YEAR Six pupil Nur Sabrina Nuzul Shaiful used to feel squeamish at the sight of earthworms wriggling in soil.
These days, not only is the SK Seri Perling 2 pupil not turned off by the invertebrate creatures, she feels comfortable holding them with bare hands for her school’s composting project.
“Through the project, I have learned that worms offer many benefits to the environment such as increasing soil fertility and repairing damaged soil.
“My school has been involved in vermicomposting or worm composting since 2021 where we turn food scraps from our canteen into compost.
“That is where I learned that it is safe to handle worms as we need to fill up a worm bin with a mix of food scraps and bedding made from dried leaves.
“We loosen up materials in the bin from time to time for them to break down into compost over a period of time.
“The compost is then used as fertiliser for the school’s vegetable and fruit garden,” she said when interviewed by StarMetro at the school in Taman Perling, Johor Baru.
Year Five pupil Ahmad Imran Aidzil Nawal, who is also part of the school’s Environmental Club, said his favourite part about composting was the opportunity to get his hands dirty.
“At home, my mother does not let me play with sand or soil so it is fun to get to do it in school.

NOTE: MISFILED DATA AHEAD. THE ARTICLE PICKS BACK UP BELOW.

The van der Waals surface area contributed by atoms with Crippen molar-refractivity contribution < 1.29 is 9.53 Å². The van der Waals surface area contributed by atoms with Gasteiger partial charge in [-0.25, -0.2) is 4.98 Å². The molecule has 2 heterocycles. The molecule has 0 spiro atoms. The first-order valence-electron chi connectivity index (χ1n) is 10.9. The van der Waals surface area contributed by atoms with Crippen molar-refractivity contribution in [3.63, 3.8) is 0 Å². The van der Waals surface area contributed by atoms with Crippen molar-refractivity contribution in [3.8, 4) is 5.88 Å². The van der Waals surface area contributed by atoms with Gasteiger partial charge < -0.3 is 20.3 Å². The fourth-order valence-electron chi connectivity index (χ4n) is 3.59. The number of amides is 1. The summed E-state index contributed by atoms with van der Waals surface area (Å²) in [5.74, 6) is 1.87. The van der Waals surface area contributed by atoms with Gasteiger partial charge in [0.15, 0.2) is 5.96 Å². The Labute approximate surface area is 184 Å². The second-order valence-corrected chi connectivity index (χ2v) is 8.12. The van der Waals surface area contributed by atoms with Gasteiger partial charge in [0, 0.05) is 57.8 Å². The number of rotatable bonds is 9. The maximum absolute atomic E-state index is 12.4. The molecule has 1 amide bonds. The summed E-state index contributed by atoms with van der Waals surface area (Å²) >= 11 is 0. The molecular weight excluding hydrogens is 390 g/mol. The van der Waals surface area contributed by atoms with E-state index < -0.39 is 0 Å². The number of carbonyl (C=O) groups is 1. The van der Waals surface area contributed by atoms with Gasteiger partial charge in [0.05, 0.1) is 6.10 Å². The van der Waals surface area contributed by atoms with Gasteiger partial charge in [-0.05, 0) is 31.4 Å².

“I also like explaining about the composting process to the other pupils and guests to our school,” said Ahmad Imran, who is active in public speaking.
He added that he would read articles about composting as he was fascinated by the Takakura composting method, which is suitable for residents in high-rise buildings as it used only boxes.
Headmistress Haliza Jufri said the composting project started as a solution to abundance of dried leaves at the school’s compound.
“We started looking at ways to prevent waste and open burning, and realised that the dried leaves, coupled with food waste, could be turned into organic compost.
“At the same time, we can train our students to be more environmentally aware and hopefully carry on the message to their families as well,” she said, adding that the composting centre, along with its vegetable and fruit patch were good learning tools for the pupils.
Haliza added that the pupils’ hands-on involvement in planting crops such as herbs, padi, kangkung, tomatoes, lemongrass and pineapple also encouraged them to eat more fruits and vegetables.
The composting project, she said, received a RM20,000 grant from Iskandar Puteri City Council under its Iskandar Puteri Low Carbon Community Grant programme that was used to construct the composting centre.
In the following year, the school received another grant of RM11,000 from the same programme to buy a bigger leaf crusher to produce larger quantities of compost.
Through this project, the school managed to save 5kg of food scraps from its canteen from ending up in the landfill weekly, she said.
“Our next focus is to go into research and development so that we can one day market our compost and generate income for the school,” said Haliza.